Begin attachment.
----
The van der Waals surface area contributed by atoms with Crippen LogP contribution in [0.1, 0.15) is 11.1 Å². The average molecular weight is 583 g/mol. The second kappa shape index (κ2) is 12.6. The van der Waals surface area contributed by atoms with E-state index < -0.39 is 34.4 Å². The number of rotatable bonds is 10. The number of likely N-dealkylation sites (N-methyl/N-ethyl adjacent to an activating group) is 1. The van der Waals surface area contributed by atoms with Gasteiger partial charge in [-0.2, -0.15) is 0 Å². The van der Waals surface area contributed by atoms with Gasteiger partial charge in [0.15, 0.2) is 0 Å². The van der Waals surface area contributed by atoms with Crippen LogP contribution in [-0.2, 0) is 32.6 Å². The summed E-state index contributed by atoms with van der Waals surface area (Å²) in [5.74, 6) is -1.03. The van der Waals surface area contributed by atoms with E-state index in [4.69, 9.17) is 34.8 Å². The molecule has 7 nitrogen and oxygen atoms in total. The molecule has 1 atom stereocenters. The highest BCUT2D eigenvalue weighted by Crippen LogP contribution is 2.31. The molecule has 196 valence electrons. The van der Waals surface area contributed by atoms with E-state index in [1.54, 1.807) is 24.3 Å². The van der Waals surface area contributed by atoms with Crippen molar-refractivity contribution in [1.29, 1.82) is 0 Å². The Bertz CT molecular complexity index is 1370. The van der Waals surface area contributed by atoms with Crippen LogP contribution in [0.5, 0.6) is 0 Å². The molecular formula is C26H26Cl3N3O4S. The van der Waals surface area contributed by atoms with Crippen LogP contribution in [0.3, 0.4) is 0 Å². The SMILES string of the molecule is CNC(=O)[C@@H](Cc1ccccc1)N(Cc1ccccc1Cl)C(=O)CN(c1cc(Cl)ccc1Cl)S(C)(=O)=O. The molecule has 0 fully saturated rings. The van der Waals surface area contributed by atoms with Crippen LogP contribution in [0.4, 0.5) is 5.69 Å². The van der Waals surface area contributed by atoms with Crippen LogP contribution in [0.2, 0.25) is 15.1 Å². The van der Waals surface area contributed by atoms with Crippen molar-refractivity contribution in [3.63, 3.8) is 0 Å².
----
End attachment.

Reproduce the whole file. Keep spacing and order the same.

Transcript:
The van der Waals surface area contributed by atoms with Crippen LogP contribution in [0.1, 0.15) is 11.1 Å². The average molecular weight is 583 g/mol. The second kappa shape index (κ2) is 12.6. The van der Waals surface area contributed by atoms with E-state index < -0.39 is 34.4 Å². The number of rotatable bonds is 10. The number of likely N-dealkylation sites (N-methyl/N-ethyl adjacent to an activating group) is 1. The van der Waals surface area contributed by atoms with Gasteiger partial charge in [-0.2, -0.15) is 0 Å². The van der Waals surface area contributed by atoms with Gasteiger partial charge in [0.15, 0.2) is 0 Å². The van der Waals surface area contributed by atoms with Crippen LogP contribution in [-0.2, 0) is 32.6 Å². The summed E-state index contributed by atoms with van der Waals surface area (Å²) in [5.74, 6) is -1.03. The van der Waals surface area contributed by atoms with E-state index in [4.69, 9.17) is 34.8 Å². The molecule has 7 nitrogen and oxygen atoms in total. The molecule has 1 atom stereocenters. The highest BCUT2D eigenvalue weighted by Crippen LogP contribution is 2.31. The molecule has 196 valence electrons. The van der Waals surface area contributed by atoms with E-state index in [1.54, 1.807) is 24.3 Å². The van der Waals surface area contributed by atoms with Crippen molar-refractivity contribution in [1.29, 1.82) is 0 Å². The Bertz CT molecular complexity index is 1370. The van der Waals surface area contributed by atoms with Crippen LogP contribution in [0.5, 0.6) is 0 Å². The molecular formula is C26H26Cl3N3O4S. The van der Waals surface area contributed by atoms with Crippen LogP contribution in [0.3, 0.4) is 0 Å². The SMILES string of the molecule is CNC(=O)[C@@H](Cc1ccccc1)N(Cc1ccccc1Cl)C(=O)CN(c1cc(Cl)ccc1Cl)S(C)(=O)=O. The molecule has 0 fully saturated rings. The van der Waals surface area contributed by atoms with Crippen LogP contribution in [0.4, 0.5) is 5.69 Å². The van der Waals surface area contributed by atoms with Crippen LogP contribution in [0.2, 0.25) is 15.1 Å². The van der Waals surface area contributed by atoms with Crippen molar-refractivity contribution in [3.63, 3.8) is 0 Å².